Ignorance may also come into play for non-westerns as in the case of the Jamaicans. In the movie “Life and Debt”, Jamaicans bore the brunt of policies handed to them by their government. Western financial institutions such as the IMF and the World Bank demanded draconian cuts on public spending and privatised public services which caused hardship for the people of Jamaica. The Jamaican government acted in ignorance of the “iron hand” of the perpetuators as ‘Architects of the reigning economic order’ of lightly put, masters.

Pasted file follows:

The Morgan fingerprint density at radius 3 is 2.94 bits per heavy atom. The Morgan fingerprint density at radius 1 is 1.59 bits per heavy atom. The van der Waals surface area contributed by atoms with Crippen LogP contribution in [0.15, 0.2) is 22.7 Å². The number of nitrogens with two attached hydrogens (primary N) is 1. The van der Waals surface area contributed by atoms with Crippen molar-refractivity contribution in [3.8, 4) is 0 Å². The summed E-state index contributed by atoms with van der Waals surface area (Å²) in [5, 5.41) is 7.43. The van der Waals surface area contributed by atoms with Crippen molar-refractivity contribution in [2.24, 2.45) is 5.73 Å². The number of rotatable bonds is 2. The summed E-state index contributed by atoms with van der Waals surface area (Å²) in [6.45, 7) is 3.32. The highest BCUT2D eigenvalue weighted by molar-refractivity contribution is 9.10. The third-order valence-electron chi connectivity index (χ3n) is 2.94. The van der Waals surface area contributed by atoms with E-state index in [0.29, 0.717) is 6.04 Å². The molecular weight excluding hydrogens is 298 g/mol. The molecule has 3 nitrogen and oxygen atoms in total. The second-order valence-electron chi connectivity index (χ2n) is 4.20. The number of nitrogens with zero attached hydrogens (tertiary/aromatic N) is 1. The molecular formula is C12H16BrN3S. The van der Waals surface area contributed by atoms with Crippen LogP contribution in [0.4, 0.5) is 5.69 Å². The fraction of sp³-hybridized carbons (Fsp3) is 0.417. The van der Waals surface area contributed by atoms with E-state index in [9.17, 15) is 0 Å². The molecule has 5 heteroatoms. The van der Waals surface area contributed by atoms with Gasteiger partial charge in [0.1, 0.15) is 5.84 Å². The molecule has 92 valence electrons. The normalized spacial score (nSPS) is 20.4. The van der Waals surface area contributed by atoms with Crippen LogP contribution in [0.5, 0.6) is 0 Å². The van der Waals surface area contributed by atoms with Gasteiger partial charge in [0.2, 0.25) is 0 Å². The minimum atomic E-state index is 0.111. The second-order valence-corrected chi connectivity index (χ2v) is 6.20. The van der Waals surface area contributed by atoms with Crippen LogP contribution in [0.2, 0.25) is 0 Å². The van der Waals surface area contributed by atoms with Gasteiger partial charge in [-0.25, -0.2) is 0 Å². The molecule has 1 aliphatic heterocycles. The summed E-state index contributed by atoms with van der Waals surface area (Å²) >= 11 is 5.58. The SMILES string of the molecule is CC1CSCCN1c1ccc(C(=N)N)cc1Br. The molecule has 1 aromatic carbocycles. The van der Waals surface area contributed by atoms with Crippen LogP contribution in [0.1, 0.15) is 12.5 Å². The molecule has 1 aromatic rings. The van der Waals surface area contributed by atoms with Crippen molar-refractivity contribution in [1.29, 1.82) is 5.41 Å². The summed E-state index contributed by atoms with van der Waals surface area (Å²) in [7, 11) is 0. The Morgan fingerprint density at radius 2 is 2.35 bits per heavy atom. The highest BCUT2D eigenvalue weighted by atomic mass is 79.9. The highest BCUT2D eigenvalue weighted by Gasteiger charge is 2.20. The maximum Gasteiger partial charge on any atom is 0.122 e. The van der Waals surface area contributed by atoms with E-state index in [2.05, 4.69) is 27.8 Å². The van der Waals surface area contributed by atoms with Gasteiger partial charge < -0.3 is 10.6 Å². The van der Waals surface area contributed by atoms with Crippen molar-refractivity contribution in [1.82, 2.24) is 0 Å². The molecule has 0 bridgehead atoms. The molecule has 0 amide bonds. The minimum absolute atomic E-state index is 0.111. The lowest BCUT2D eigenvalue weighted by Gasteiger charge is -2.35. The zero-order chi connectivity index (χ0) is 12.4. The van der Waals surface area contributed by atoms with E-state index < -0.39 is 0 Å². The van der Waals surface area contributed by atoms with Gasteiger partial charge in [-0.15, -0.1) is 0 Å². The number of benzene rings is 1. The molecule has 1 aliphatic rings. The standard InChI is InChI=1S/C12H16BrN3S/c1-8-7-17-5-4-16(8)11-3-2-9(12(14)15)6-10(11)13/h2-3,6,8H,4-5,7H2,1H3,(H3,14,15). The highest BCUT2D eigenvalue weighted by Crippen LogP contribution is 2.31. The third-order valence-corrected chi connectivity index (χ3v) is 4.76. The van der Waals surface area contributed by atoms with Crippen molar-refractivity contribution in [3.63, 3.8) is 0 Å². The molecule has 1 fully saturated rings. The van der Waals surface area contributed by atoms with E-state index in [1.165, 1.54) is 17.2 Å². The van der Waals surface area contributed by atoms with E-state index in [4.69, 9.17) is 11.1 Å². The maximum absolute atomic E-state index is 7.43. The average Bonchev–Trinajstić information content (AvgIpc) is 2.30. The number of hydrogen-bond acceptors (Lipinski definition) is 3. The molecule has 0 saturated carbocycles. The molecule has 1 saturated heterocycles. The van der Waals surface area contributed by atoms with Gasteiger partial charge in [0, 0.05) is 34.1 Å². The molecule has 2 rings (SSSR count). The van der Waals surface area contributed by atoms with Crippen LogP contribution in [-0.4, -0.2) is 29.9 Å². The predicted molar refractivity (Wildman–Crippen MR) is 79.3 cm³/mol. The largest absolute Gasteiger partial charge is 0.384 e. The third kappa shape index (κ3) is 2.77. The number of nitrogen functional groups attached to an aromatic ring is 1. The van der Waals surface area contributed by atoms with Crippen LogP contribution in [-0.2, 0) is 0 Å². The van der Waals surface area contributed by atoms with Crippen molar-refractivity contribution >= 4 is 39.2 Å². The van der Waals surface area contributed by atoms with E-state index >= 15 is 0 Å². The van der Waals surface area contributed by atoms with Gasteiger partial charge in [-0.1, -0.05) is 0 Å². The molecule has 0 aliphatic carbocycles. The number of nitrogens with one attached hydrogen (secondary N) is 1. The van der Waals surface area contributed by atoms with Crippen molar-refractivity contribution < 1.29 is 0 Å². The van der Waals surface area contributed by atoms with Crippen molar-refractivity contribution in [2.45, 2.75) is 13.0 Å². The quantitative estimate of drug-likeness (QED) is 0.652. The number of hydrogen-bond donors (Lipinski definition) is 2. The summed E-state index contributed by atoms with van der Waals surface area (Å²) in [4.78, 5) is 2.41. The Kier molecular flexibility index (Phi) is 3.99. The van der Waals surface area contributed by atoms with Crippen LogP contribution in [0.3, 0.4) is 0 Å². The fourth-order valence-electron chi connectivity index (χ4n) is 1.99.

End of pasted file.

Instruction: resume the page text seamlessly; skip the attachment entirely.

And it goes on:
People need to treat employees not as slaves, items to trade, objects or machines, but as unique elements in the organisation.
2.2 Alternative management models
There are two basic models which could be used to describe human resource management. These are the hard and soft models. The hard management model tends to treat human capital as machines. The hard model is based on tight strategies and models of employees according to Theory X. The western management style tends to sustain the hard view. Total emphasis is placed on commitment to business goals overriding individual needs and aspirations, where successful employees are seen as an investment but poorer performers are seen as a liability. The hard approach relies on coercion, threats, tight controls and close supervision (an environment of command and control).